Those who have never meditated may feel unsure about what needs to be done. Is there anything to study? Must it be done in any one specific manner? No. There are many ways to meditate, some involve sitting and breathing, some involve sports (such as above), some involve yoga, but all contribute to calmer places within. It is in these moments of internal flow that we let go of our past and future concerns, and focus only on the present moment.

In the near future, we here at Dharma in Every Wave shall be creating some step-by-step meditations to follow and share. These will be audio and written guides, and build successively on one another. If you have never meditated before, by starting with these simple meditations, not only will you feel more at peace, but you will also notice that a daily, consistent practice benefits your mental health and productivity.

The Power of Desire

My best hand sketch!

We’ve all been there: That feeling to have something we don’t, or be with someone whom we aren’t.  That longing look, thinking “If only I had that/him/her, I would be happy!  I would be complete.  I would be better.”

Surprisingly, I have them.  I have them often.  Here’s one recount.

I wasn’t catching many waves (yes, we ALWAYS say that… but this time seemed lower than average!).  I was tired, my board felt all wrong, and I was constantly setting in the wrong spot.  It’s not that I was chasing the perfect wave… I was chasing ANY wave.

So I packed it all in.  The Situation was victorious over me, and I thought it better to bow out and head for the little coffee shop I like.  As I grabbed my coffee and walked out into the lot, I spied the surf shop across the way.  I never really made time for shops, but since the day was still relatively young, I figured I’d head in, grab some wax, and chat up whomever was interested in recounting surf stories.

As I wandered around, I ended up eyeing some new boards and thought it would be a harmless venture to check them out.  As I ran my fingers lightly on the smooth decks and perfect graphics, my eyes settled on a 6 foot thruster.  The graphic was simple and eye catching: 3 pencilled, wavy lines of different shades of blue ran the board lengthwise.  Looking at the board sideways, they resembled 3 cross sections of swells… bo doubt what the artist had in mind.  It was a real beauty… far better than the yellow beater I had picked up in Costa Rica years before.  As I picked her up to check the rocker and rails, I realized another thing: the board was epoxy.  Lighter and stronger than mine, I immediately felt that I would be a better surfer with her under my feet.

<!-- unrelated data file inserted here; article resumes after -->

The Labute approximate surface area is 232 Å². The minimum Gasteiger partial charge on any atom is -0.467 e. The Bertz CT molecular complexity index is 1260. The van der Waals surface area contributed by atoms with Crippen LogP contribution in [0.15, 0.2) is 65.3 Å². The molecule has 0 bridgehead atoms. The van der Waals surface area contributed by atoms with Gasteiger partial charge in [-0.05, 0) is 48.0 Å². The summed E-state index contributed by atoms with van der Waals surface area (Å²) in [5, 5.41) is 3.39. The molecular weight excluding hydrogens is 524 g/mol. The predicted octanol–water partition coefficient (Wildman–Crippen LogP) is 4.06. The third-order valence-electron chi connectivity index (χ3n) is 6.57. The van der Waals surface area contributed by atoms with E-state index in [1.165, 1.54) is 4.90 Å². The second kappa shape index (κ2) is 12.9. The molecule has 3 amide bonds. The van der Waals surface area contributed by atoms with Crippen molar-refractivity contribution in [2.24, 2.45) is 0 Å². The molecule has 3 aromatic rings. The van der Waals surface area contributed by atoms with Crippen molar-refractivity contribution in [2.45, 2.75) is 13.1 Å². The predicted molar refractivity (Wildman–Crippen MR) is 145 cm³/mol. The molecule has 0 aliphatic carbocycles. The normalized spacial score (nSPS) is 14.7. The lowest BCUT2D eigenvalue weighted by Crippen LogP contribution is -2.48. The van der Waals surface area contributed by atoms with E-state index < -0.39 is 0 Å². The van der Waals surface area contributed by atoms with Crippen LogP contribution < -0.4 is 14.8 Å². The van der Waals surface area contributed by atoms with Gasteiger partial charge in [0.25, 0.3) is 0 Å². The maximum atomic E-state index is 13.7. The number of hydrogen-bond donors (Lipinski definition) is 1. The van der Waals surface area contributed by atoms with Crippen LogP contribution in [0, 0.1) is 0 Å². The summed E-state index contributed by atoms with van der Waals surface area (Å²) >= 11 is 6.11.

I liked the board.  I wanted the board.

I continued comparing this new beauty to my old rugged princess, crammed unforgiveingly in my truck.  Mine was pressure dinged, cracked, gouged, and pummelled.  The visible repairs, the faded yellow, the old footpad: This board was the obvious cause of my poor performance earlier that day.  I quickly became unsatisfied with my ride… a thought which had never entered my mind before.  As if that suffering wasn’t enough, I then began to imagine how brilliant of a surfer I could become with this new epoxy beauty guiding me to the best waves.  I would be unstoppable; immediately consistent and world class!  In my mind’s eye, the sun was shining, the swell was like clockwork, and I was catching every wave with ease.

All thanks to the new board I could purchase.

As I blinked my self back into the present, my eyes focused on the $650 price tag and I swallowed deeply.  I then let out a sigh as I contemplated how I could afford this.  I couldn’t without repercussions… either giving up some food entirely for a little while, or pulling out the credit card and creating some debt.  Either option was not favourable.

At that moment, a general sense of lack and inadequacy started making its way into my mind as I wondered where my savings were, why I couldn’t afford the board, why wasn’t I earning more money, and why had I chosen the career path I was on?

Lack.  Self doubt.  Negative criticism.  Self induced suffering.  ALl form a surfboard, and a price tag?

I smiled as I caught myself.  I eyed the board once again, and thanked it for the lesson.  I walked out to my truck, and admired my beat-up Costa Rican beauty.

Life is a wonderful lesson.